• Some colonies of Dynamena pumila occur on rock and survive exposure to air on every low tide (pers. obs. in Gili & Hughes, 1995).
  • Other important species associated with this biotope have mechanisms for reducing the effects of desiccation, for example, the common limpet Patella vulgata. This limpet has a 'home scar' in the bedrock. The 'home scar' is a shallow depression in the rock which fits closely the shape of the limpet's shell thereby reducing water loss from the soft tissues during emersion. Furthermore, Patella vulgata occurs higher up the shore and so is clearly able to survive desiccation. Pomatoceros triqueter combats desiccation by closing the operculum of the tube thus reducing water loss. However, the amount of time available for feeding and respiration will be reduced as a result, and therefore the population's viability may be reduced. Some individuals may die.
Overall it is likely that some individuals from several species will experience some mortality, including some sponges and ascidians that give the biotope its name. Accordingly, intolerance has been assessed as intermediate with a high recoverability (see additional information).
Increase in emergence regime
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This biotope is found in the intertidal and the associated species are likely to be adapted to cyclical immersion and emersion. However, at the level in the benchmark, an increase in emergence is likely to adversely affect the dominant trophic group (suspension feeders) within this biotope. It will greatly reduce feeding opportunities for the suspension feeders, for which immersion is a prerequisite to feeding. Over the course of a year, this decrease is likely to prove fatal for short lived species such as the bryozoans and ascidians. The longer lived species such as Halichondria panicea and Pomatoceros triqueter, although unlikely to die, will probably experience reduced growth and reproductive potential and abundance of these species may decline. The upper shore extent of the Fucus serratus and Chondrus crispus populations may be replaced by species more tolerant of desiccation and more characteristic of the mid-eulittoral such as Fucus vesiculosus or Ascophyllum nodosum. False Irish moss, Mastocarpus stellatus, is also likely to increase in abundance as this species is capable of out-competing Chondrus crispus at higher levels on the shore due to its ability to tolerate greater extremes of temperature, for instance, (Dudgeon et al., 1999).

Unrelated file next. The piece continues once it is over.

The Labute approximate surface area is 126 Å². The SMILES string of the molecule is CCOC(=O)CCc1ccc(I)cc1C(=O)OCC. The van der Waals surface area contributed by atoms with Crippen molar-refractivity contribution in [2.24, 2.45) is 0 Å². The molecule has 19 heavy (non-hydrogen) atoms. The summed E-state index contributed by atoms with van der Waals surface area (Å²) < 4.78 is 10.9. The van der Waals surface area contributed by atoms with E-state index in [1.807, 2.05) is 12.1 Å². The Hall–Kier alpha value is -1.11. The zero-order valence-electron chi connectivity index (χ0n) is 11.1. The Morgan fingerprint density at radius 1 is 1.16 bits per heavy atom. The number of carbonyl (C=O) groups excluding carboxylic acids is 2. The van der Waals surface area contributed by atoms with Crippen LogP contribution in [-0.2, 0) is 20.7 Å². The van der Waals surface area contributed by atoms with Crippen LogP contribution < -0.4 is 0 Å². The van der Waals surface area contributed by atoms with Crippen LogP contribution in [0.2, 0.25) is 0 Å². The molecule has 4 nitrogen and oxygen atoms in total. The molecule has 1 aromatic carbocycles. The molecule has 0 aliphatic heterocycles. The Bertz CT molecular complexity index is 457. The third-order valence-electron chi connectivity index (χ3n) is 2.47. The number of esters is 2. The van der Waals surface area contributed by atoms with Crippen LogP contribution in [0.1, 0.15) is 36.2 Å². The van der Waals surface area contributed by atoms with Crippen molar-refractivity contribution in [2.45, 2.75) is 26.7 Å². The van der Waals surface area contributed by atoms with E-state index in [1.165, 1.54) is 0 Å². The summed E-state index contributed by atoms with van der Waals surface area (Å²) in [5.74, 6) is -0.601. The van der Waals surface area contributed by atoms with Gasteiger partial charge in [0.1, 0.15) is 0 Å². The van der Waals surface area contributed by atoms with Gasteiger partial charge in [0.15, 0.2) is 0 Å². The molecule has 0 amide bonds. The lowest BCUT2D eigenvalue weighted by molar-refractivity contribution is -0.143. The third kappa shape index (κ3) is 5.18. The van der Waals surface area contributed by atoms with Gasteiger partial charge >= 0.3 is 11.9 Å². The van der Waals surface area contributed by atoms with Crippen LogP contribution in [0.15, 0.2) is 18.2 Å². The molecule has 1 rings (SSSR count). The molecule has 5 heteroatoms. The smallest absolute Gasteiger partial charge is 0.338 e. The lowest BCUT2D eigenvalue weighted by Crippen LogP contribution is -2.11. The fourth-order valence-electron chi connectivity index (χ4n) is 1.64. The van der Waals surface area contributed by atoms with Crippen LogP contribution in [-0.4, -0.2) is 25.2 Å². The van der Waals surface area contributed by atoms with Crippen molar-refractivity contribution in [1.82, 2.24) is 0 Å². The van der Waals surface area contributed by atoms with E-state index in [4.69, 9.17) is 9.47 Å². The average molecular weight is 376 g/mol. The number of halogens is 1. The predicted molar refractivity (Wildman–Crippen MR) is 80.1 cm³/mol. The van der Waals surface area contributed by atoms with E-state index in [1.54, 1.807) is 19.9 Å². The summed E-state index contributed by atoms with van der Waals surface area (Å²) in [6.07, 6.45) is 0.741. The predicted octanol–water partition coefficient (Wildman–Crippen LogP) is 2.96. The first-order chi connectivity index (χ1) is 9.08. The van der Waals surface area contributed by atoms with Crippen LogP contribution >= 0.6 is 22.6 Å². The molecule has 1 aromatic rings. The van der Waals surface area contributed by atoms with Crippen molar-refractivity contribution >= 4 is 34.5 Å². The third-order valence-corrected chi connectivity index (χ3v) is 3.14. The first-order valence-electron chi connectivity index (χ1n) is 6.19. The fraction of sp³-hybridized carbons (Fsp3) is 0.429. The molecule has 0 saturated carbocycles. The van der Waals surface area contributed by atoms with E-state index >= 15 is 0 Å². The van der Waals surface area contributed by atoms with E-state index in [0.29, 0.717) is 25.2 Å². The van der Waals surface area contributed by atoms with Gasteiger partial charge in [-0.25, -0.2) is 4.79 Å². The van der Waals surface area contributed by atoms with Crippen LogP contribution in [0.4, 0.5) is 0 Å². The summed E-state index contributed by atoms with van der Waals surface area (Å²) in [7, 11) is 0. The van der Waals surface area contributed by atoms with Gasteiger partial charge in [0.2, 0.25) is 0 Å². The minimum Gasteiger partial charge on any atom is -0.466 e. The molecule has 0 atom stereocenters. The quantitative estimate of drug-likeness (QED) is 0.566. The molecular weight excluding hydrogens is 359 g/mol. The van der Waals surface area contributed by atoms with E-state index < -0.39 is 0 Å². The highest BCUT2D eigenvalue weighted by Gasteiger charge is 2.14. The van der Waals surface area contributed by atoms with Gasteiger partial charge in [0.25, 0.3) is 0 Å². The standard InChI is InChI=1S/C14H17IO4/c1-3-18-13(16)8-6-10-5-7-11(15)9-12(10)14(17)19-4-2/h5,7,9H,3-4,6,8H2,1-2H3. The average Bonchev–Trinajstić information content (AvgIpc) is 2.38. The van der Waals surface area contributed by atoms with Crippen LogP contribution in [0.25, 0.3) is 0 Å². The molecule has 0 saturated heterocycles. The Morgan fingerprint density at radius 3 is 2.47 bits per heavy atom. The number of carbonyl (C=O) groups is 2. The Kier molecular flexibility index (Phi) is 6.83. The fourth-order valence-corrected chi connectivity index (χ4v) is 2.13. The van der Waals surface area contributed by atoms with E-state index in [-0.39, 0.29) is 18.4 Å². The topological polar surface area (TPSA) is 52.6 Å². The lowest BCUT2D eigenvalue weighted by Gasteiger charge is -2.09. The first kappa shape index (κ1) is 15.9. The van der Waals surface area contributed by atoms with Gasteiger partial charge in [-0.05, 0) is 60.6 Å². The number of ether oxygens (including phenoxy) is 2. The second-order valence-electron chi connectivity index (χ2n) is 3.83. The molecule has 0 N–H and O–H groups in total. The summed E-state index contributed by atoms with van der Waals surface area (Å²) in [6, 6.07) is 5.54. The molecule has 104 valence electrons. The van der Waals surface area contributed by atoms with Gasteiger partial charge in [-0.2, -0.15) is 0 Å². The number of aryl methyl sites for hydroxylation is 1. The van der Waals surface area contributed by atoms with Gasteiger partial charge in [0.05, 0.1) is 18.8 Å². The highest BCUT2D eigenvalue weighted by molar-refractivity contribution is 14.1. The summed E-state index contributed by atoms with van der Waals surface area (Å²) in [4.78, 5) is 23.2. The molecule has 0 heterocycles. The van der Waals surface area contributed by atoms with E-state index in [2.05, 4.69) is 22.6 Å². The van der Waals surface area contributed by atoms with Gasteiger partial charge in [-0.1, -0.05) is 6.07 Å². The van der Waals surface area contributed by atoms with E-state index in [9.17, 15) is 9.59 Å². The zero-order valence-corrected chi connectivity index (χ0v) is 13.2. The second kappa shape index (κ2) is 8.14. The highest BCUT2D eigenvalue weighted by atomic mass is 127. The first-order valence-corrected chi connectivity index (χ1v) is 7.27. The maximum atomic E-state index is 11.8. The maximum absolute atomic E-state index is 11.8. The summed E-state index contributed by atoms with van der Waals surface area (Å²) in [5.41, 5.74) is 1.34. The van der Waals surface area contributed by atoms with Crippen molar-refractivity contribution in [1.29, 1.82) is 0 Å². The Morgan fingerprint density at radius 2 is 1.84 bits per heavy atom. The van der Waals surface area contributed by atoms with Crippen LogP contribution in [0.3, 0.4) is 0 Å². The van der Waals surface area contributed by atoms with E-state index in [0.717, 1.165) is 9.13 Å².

Although the biotope is unlikely to disappear completely, its extent on the shore is likely to be reduced and accordingly, intolerance has been assessed as intermediate. Recoverability is likely to be high (see additional information).
Decrease in emergence regime
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A decrease in emergence is likely to benefit this biotope. Feeding opportunity for suspension feeders will increase, and desiccation and temperature stresses for all flora and fauna will be reduced. The recognizable biotope may extend further up the shore but this extension is likely to be counteracted by a reduction in the lower shore extent of the biotope that is likely to be taken over by seaweeds more characteristic of the sublittoral fringe. Encrusting red algae and kelp species, for example, may become more dominant. Furthermore, predation by the common shore crab Carcinus maenas is likely to increase.

Overall, it is possible that the biotope will just shift further up the shore and not necessarily increase or decrease in its extent on the shore. Therefore this biotope has been assessed to be tolerant of a decrease in emergence.
Increase in water flow rate
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This biotope is associated with areas of moderately strong to very strong water flow rates (>6 knots, the highest flow rate in the benchmark). In the Menai Strait, where this biotope was recorded, water flow rates can exceed 8 knots during spring tides. Therefore, an increase in water flow rate is not considered to be relevant.
Decrease in water flow rate